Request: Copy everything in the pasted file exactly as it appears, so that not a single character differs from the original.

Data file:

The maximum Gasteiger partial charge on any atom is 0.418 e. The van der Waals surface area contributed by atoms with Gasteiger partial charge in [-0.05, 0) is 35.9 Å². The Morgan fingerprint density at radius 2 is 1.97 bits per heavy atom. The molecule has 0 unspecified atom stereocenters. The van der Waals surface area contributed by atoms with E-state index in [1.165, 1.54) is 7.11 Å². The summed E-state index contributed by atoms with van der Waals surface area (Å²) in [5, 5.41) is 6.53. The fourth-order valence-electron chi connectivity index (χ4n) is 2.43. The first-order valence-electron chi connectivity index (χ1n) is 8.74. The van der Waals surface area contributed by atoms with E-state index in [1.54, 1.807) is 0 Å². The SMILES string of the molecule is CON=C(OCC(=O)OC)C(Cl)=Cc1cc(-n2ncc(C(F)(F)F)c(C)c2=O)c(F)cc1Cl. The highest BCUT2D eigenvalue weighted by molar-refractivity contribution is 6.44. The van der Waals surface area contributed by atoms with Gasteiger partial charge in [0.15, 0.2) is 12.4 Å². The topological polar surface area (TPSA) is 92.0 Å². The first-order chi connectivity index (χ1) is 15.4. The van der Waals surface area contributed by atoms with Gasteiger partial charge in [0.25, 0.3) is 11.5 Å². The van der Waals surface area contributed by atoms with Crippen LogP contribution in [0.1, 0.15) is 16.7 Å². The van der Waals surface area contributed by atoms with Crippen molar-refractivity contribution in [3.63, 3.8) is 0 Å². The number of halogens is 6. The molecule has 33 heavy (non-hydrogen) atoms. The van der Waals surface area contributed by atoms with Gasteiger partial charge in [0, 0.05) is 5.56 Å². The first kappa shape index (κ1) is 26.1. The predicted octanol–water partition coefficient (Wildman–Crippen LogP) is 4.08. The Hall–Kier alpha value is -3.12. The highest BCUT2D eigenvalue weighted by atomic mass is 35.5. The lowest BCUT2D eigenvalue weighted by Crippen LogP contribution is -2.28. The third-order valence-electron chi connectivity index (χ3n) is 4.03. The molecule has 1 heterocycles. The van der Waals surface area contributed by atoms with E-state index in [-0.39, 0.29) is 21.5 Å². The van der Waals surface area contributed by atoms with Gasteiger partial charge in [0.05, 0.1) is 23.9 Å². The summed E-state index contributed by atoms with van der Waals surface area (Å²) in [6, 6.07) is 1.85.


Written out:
The maximum Gasteiger partial charge on any atom is 0.418 e. The van der Waals surface area contributed by atoms with Gasteiger partial charge in [-0.05, 0) is 35.9 Å². The Morgan fingerprint density at radius 2 is 1.97 bits per heavy atom. The molecule has 0 unspecified atom stereocenters. The van der Waals surface area contributed by atoms with E-state index in [1.165, 1.54) is 7.11 Å². The summed E-state index contributed by atoms with van der Waals surface area (Å²) in [5, 5.41) is 6.53. The fourth-order valence-electron chi connectivity index (χ4n) is 2.43. The first-order valence-electron chi connectivity index (χ1n) is 8.74. The van der Waals surface area contributed by atoms with E-state index in [1.54, 1.807) is 0 Å². The SMILES string of the molecule is CON=C(OCC(=O)OC)C(Cl)=Cc1cc(-n2ncc(C(F)(F)F)c(C)c2=O)c(F)cc1Cl. The highest BCUT2D eigenvalue weighted by molar-refractivity contribution is 6.44. The van der Waals surface area contributed by atoms with Gasteiger partial charge in [0.15, 0.2) is 12.4 Å². The topological polar surface area (TPSA) is 92.0 Å². The first-order chi connectivity index (χ1) is 15.4. The van der Waals surface area contributed by atoms with Gasteiger partial charge in [0.25, 0.3) is 11.5 Å². The van der Waals surface area contributed by atoms with Crippen LogP contribution in [0.1, 0.15) is 16.7 Å². The van der Waals surface area contributed by atoms with Crippen molar-refractivity contribution in [3.63, 3.8) is 0 Å². The number of halogens is 6. The molecule has 33 heavy (non-hydrogen) atoms. The van der Waals surface area contributed by atoms with Gasteiger partial charge in [0, 0.05) is 5.56 Å². The first kappa shape index (κ1) is 26.1. The predicted octanol–water partition coefficient (Wildman–Crippen LogP) is 4.08. The Hall–Kier alpha value is -3.12. The highest BCUT2D eigenvalue weighted by atomic mass is 35.5. The lowest BCUT2D eigenvalue weighted by Crippen LogP contribution is -2.28. The third-order valence-electron chi connectivity index (χ3n) is 4.03. The molecule has 1 heterocycles. The van der Waals surface area contributed by atoms with E-state index in [-0.39, 0.29) is 21.5 Å². The van der Waals surface area contributed by atoms with Gasteiger partial charge in [0.05, 0.1) is 23.9 Å². The summed E-state index contributed by atoms with van der Waals surface area (Å²) in [6, 6.07) is 1.85.